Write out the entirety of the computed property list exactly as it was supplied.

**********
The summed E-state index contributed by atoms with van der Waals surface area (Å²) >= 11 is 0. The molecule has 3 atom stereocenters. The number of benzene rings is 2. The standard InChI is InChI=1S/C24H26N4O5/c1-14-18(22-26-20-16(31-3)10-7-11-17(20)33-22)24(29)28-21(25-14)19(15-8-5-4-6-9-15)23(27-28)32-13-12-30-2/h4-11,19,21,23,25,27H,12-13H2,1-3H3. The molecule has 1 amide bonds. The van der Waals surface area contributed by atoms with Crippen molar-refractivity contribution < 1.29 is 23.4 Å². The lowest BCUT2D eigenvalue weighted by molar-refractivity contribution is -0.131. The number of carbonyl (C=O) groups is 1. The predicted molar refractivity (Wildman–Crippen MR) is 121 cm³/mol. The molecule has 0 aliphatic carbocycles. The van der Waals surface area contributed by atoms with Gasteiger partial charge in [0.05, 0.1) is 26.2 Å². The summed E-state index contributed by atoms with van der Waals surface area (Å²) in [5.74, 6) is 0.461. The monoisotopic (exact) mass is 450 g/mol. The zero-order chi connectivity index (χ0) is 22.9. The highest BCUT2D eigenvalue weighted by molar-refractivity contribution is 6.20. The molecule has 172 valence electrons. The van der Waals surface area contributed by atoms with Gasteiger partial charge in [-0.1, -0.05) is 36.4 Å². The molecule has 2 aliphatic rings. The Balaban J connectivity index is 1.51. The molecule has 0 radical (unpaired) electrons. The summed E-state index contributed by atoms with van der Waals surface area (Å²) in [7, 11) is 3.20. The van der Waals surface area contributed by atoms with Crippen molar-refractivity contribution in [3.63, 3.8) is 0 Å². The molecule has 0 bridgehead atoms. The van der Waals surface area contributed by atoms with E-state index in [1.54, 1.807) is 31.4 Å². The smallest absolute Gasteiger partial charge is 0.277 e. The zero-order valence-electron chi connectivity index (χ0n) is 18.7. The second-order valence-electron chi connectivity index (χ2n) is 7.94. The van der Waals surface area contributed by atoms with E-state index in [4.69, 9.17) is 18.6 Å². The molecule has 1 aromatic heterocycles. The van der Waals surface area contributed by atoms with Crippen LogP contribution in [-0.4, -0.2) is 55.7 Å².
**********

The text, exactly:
The summed E-state index contributed by atoms with van der Waals surface area (Å²) >= 11 is 0. The molecule has 3 atom stereocenters. The number of benzene rings is 2. The standard InChI is InChI=1S/C24H26N4O5/c1-14-18(22-26-20-16(31-3)10-7-11-17(20)33-22)24(29)28-21(25-14)19(15-8-5-4-6-9-15)23(27-28)32-13-12-30-2/h4-11,19,21,23,25,27H,12-13H2,1-3H3. The molecule has 1 amide bonds. The van der Waals surface area contributed by atoms with Crippen molar-refractivity contribution < 1.29 is 23.4 Å². The lowest BCUT2D eigenvalue weighted by molar-refractivity contribution is -0.131. The number of carbonyl (C=O) groups is 1. The predicted molar refractivity (Wildman–Crippen MR) is 121 cm³/mol. The molecule has 0 aliphatic carbocycles. The van der Waals surface area contributed by atoms with Gasteiger partial charge in [0.05, 0.1) is 26.2 Å². The summed E-state index contributed by atoms with van der Waals surface area (Å²) in [5.74, 6) is 0.461. The monoisotopic (exact) mass is 450 g/mol. The zero-order chi connectivity index (χ0) is 22.9. The highest BCUT2D eigenvalue weighted by molar-refractivity contribution is 6.20. The molecule has 172 valence electrons. The van der Waals surface area contributed by atoms with Gasteiger partial charge in [-0.1, -0.05) is 36.4 Å². The molecule has 2 aliphatic rings. The Balaban J connectivity index is 1.51. The molecule has 0 radical (unpaired) electrons. The summed E-state index contributed by atoms with van der Waals surface area (Å²) in [7, 11) is 3.20. The van der Waals surface area contributed by atoms with Crippen molar-refractivity contribution in [3.63, 3.8) is 0 Å². The molecule has 0 bridgehead atoms. The van der Waals surface area contributed by atoms with E-state index in [1.54, 1.807) is 31.4 Å². The smallest absolute Gasteiger partial charge is 0.277 e. The zero-order valence-electron chi connectivity index (χ0n) is 18.7. The second-order valence-electron chi connectivity index (χ2n) is 7.94. The van der Waals surface area contributed by atoms with E-state index in [4.69, 9.17) is 18.6 Å². The molecule has 1 aromatic heterocycles. The van der Waals surface area contributed by atoms with Crippen LogP contribution in [-0.4, -0.2) is 55.7 Å².